The Philippines has stopped accepting applications for online gaming licences providing services aimed at offshore customers, report multiple news outlets, citing an announcement from the head of the country’s gaming regulator.
“We will no longer, at this time, accept any more applications until we have reviewed and comfortably addressed all of the concerns of everybody,” said Andrea Domingo in a press conference on Monday.
The boss of the Philippine Amusement and Gaming Corp (Pagcor) said the body had stopped accepting Philippine Offshore Gaming Operator (POGO) applications three weeks ago.
It was further reported that currently there were 58 licensed POGO operators in the country, with three others awaiting licences.
A number of local lawmakers had expressed concerns about the accuracy of monitoring for revenue from such operations.
Pagcor’s gross income from regulatory fees from offshore gaming operations was just under PHP2.7 billion (US$51.5 million) in the first half of this year, about 7 percent of Pagcor’s total first-half gross income of just under PHP36.6 billion, according to data released on Monday by the regulator.
There has also been concern locally about the number of workers from mainland China said to be engaged in offshore-facing online gaming activities in the Philippines. One proposal has been made to house such workers in self-contained complexes, although some lawmakers have voiced disquiet it could infringe the rights of Chinese citizens.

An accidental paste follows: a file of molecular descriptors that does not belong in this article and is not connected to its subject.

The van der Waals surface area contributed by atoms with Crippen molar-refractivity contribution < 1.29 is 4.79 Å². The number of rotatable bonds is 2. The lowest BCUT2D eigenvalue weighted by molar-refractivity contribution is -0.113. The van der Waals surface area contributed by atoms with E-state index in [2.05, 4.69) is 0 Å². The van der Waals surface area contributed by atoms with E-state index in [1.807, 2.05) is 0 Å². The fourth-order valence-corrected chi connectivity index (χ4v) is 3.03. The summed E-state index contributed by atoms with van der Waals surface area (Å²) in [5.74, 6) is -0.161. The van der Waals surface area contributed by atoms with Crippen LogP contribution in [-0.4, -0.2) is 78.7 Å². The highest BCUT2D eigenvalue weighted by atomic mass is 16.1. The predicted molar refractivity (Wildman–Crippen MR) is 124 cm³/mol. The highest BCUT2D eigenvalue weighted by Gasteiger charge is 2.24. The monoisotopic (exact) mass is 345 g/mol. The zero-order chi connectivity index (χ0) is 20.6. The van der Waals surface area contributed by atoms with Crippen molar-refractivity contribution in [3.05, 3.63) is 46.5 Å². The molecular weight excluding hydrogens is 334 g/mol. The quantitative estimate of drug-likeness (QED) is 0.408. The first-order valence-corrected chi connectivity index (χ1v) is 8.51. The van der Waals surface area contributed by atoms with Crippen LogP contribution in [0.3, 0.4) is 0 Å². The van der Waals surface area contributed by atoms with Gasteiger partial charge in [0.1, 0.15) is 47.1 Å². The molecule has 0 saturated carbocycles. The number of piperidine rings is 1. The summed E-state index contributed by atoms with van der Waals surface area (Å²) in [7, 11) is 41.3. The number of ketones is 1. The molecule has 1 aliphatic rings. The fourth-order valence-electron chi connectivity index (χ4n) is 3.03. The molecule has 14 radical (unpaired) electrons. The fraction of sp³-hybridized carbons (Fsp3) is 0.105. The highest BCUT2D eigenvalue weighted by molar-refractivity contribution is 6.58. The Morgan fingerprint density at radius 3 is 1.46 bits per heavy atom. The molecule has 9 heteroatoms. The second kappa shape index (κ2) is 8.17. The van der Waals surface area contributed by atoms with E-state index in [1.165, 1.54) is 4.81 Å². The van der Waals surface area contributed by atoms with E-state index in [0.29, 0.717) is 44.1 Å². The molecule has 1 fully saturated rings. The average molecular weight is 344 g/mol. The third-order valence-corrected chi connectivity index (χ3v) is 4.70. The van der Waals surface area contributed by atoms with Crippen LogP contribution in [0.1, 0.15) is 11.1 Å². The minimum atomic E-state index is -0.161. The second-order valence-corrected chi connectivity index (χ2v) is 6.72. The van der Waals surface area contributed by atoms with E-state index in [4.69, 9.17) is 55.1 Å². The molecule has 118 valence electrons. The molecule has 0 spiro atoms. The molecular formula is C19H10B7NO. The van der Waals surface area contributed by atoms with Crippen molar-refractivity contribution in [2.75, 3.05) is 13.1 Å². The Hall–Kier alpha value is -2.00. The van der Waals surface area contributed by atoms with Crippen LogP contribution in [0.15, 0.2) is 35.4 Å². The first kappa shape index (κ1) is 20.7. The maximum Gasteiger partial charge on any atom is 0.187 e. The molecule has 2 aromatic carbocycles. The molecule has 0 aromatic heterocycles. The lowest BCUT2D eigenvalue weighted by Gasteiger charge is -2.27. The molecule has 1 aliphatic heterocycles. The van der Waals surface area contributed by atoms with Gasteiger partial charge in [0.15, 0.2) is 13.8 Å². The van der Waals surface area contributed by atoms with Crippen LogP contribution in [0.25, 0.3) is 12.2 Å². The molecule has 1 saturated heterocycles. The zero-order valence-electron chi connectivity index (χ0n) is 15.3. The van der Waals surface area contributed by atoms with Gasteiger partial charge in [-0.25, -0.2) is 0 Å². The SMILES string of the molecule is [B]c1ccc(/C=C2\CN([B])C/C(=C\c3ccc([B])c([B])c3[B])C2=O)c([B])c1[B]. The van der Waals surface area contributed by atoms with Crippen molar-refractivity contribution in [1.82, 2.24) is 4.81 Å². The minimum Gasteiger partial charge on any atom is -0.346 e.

The proposal led to a strongly-worded statement issued on August 8 by the Chinese embassy in Manila. “The Chinese embassy expresses its grave concern over such potential move by Pagcor, which may infringe on the basic legal rights of the Chinese citizens concerned, and strongly urges the Philippine government to effectively protect the legitimate rights and interests of Chinese citizens in the Philippines,” the document said.
The President of the Philippines, Rodrigo Duterte, and Chinese President Xi Jinping are poised to discuss matters related to cross-border gambling during a meeting between the two heads of state to take place later this month.
The online gaming sector has been experiencing other headwinds in the region.
Over the weekend in Cambodia, it was reported that the government there would stop issuing new online gaming licences, due to what the authorities said was infiltration of some operations by “foreign criminals”. That was understood to be a reference to telephone or online fraud schemes often targeting ethnic Chinese consumers.
The Philippine tightening of online gaming licensing – at the same time Cambodia was banning fresh licences for such operations – was a “missed opportunity” according to a Philippine office brokerage boss quoted by the Nikkei Asian Review news outlet. “I think legitimate operators in Cambodia would have been forced to go to the Philippines,” said David Leechiu, chief executive of POGO office broker Leechiu Property Consultants.
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